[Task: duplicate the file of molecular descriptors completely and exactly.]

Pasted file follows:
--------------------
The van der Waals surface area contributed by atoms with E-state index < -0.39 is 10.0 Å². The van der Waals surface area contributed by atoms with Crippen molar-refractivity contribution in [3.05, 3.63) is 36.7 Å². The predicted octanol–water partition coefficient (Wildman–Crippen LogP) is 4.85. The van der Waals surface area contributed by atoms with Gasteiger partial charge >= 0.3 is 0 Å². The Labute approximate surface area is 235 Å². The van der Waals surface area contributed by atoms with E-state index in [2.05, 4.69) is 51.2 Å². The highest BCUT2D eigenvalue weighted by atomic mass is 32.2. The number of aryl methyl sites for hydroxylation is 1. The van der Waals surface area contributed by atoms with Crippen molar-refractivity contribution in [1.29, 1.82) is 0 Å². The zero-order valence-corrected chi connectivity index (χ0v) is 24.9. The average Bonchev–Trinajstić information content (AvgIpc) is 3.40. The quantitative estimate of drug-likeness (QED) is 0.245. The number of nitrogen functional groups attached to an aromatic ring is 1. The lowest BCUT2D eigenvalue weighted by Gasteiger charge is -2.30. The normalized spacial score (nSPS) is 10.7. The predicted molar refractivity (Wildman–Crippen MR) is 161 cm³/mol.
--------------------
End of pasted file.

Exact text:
The van der Waals surface area contributed by atoms with E-state index < -0.39 is 10.0 Å². The van der Waals surface area contributed by atoms with Crippen molar-refractivity contribution in [3.05, 3.63) is 36.7 Å². The predicted octanol–water partition coefficient (Wildman–Crippen LogP) is 4.85. The van der Waals surface area contributed by atoms with Gasteiger partial charge >= 0.3 is 0 Å². The Labute approximate surface area is 235 Å². The van der Waals surface area contributed by atoms with E-state index in [2.05, 4.69) is 51.2 Å². The highest BCUT2D eigenvalue weighted by atomic mass is 32.2. The number of aryl methyl sites for hydroxylation is 1. The van der Waals surface area contributed by atoms with Crippen molar-refractivity contribution in [1.29, 1.82) is 0 Å². The zero-order valence-corrected chi connectivity index (χ0v) is 24.9. The average Bonchev–Trinajstić information content (AvgIpc) is 3.40. The quantitative estimate of drug-likeness (QED) is 0.245. The number of nitrogen functional groups attached to an aromatic ring is 1. The lowest BCUT2D eigenvalue weighted by Gasteiger charge is -2.30. The normalized spacial score (nSPS) is 10.7. The predicted molar refractivity (Wildman–Crippen MR) is 161 cm³/mol.